ORIGINAL FRENCH ARTICLE: Fonctionnaires : gel des salaires maintenu pour 2013
Translated Saturday 23 February 2013, by
Whereas the index point, which is used to calculate civil servants’ pay, has not changed since it was raised 0.5% in 2010, Marylise Lebranchu, the Minister for the Civil Service, has decided on a wage freeze for 2013. The announcement is “unacceptable” for the CGT trade union.
“There will be no change in the wage freeze for 2013,” the minister told the press following a meeting with the civil service trade unions, adding that such a change would be “incompatible with the trajectory of public finances.”
Marylise Lebranchu nevertheless announced “immediate measures” for category C civil servants, that is to say, those with the lowest pay, in order to improve their careers. Concretely, it is a matter of allowing all the civil servants in that category to accede to the highest pay level (the eighth), whereas previously there was a quota. The measure should concern some 126,000 of the 2.3 million category C civil servants.
The cost of these measures, she pointed out, should be some 16 million euros a year for the three branches of the civil service (central government, territorial government, health care), which is “acceptable for the budget.”
She also announced the opening of a “cycle of negotiations on career paths and pay” with a “first-stage pause in June.” These negotiations, whose priority aim will be to improve the situation of category C civil servants, will notably also have the goal of reforming the pay scales which determine the way civil servants advance in their careers.
The civil servant trade unions were earnestly hoping that their meeting with the minister on February 7 would close with wage hikes for the 5.2 million civil servants. The index point has not budged since it was raised 0.5% in 2010, leading, they emphasize, to a deterioration in civil servants’ purchasing power. The abolition of the policy of withholding a day’s pay when a civil servant is on sick leave also figured on their list of grievances, but the minister indicated to the trade unions that she wanted to wait for the results of a study on the measure.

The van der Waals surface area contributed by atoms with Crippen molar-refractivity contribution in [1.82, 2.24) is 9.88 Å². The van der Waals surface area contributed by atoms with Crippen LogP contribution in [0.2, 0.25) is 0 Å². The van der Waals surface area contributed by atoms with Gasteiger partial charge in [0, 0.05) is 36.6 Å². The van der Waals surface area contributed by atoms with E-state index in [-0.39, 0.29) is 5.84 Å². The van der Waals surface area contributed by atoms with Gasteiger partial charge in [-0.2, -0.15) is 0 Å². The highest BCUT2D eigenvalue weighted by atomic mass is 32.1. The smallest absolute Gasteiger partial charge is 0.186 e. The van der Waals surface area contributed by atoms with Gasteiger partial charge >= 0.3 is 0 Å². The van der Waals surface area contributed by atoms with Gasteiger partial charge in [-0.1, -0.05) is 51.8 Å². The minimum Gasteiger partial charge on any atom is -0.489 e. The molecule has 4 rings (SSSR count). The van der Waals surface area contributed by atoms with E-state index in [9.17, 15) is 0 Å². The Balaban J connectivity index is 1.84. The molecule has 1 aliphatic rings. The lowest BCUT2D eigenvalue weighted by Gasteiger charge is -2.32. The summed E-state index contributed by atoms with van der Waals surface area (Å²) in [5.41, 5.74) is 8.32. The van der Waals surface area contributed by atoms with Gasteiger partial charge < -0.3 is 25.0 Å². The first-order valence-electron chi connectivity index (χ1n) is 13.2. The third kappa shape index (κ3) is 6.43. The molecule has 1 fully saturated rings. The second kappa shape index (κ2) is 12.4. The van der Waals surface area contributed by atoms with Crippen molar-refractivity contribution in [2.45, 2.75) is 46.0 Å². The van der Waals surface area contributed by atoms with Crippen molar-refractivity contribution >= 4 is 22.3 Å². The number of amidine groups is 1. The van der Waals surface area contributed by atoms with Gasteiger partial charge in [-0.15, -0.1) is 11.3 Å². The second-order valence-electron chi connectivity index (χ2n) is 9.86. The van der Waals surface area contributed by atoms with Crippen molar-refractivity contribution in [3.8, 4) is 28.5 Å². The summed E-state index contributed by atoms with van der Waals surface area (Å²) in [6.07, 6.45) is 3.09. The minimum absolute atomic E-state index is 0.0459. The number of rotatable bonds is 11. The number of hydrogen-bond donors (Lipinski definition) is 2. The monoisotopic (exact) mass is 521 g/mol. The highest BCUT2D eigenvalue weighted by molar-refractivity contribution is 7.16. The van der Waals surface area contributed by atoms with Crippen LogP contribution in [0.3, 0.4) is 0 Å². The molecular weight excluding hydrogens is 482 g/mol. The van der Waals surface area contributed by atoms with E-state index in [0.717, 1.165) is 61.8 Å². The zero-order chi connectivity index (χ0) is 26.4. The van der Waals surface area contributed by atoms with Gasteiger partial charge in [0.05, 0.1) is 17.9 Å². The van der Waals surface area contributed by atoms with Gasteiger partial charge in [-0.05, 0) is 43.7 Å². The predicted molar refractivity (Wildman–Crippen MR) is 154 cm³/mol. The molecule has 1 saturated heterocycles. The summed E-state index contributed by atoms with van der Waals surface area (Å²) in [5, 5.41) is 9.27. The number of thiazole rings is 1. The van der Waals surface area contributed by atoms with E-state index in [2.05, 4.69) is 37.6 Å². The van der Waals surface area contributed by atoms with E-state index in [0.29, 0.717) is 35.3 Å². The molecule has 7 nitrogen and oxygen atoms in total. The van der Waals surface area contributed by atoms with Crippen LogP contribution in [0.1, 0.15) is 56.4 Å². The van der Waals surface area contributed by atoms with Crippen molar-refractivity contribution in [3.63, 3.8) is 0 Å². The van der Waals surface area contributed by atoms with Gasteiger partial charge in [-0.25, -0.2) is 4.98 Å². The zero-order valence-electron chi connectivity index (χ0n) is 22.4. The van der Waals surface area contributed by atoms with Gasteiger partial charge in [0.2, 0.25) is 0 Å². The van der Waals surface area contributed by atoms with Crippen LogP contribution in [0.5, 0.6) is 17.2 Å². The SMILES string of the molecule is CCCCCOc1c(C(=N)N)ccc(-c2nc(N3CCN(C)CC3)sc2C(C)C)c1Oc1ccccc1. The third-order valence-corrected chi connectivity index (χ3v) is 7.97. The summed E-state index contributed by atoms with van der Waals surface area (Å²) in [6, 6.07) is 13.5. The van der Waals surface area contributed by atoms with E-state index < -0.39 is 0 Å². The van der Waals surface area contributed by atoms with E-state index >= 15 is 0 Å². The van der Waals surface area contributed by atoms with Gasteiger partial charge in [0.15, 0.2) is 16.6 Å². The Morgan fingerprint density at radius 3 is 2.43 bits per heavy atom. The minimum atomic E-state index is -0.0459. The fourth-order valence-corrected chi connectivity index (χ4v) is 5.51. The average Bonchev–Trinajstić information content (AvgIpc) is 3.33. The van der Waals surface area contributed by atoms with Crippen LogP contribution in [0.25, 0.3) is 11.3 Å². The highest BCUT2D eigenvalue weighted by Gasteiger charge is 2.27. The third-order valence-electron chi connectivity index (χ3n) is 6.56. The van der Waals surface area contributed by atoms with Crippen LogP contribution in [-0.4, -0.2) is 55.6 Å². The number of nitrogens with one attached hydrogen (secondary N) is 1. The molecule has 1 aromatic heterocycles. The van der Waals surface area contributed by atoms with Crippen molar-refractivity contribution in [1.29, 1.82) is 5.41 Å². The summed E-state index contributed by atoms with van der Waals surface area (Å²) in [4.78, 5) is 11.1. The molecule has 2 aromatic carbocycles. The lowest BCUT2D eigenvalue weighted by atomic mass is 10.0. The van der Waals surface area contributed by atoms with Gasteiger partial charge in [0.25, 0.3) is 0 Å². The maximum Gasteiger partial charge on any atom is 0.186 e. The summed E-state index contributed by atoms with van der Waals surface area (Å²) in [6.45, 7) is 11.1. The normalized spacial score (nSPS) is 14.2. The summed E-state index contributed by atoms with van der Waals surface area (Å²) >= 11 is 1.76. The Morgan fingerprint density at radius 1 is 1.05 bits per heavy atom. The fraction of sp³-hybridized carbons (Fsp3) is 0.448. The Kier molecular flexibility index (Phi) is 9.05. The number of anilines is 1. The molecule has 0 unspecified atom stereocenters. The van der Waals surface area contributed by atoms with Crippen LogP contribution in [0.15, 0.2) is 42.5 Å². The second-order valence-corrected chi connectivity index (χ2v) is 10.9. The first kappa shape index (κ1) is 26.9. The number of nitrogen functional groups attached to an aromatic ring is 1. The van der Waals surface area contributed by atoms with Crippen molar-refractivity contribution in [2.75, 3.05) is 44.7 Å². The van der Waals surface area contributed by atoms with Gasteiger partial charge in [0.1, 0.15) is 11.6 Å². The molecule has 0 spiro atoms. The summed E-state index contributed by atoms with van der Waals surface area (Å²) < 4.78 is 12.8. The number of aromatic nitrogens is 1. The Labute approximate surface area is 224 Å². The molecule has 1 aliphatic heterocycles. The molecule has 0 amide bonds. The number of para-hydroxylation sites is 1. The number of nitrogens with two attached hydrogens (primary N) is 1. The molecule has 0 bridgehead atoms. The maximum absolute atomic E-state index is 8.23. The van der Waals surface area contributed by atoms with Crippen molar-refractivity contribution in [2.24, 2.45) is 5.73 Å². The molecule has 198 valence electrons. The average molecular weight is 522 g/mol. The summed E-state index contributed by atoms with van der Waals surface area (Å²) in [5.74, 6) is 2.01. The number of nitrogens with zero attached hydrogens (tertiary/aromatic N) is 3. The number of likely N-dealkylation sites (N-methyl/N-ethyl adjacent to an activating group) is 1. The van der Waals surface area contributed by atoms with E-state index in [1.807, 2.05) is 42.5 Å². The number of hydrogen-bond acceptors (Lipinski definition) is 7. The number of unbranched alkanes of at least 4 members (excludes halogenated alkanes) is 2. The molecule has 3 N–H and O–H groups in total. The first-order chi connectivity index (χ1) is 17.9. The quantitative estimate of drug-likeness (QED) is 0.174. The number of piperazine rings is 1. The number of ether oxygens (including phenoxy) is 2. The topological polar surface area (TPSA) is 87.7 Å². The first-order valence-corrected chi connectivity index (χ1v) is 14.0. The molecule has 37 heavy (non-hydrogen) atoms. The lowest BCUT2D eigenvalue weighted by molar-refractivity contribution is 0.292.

All of the trade unions are disappointed.
“The minister said a certain number of positive things,” conceded Jean-Marc Canon, the general secretary of the UGFF-CGT (which unionizes central government civil servants), noting in particular the measures in favor of the category C civil servants, and “the broad lines for multi-year negotiations” on the wage scales and schedules. “But the sticking point is that a certain number of urgent measures still are not on the table, in particular concerning the non-payment of the first day on sick leave /…/ and especially, there is no announcement on general measures regarding civil service wages for 2013, and for the CGT, that’s not acceptable.”
“There’s no surprise in the minister’s announcement. That doesn’t mean that we aren’t disappointed,” said Brigitte Jumel for the CFDT trade union, the second-largest civil service trade union, behind the CGT. “We repeated that it is impossible that there should not be a general wage hike in 2013.”
The eight civil service trade unions are to meet on the afternoon of February 7 to decide on the course of action to be taken following the minister’s announcement. The CGT leader has already indicated that his labor union would propose “building the most united mobilizations possible to influence the government’s choices.”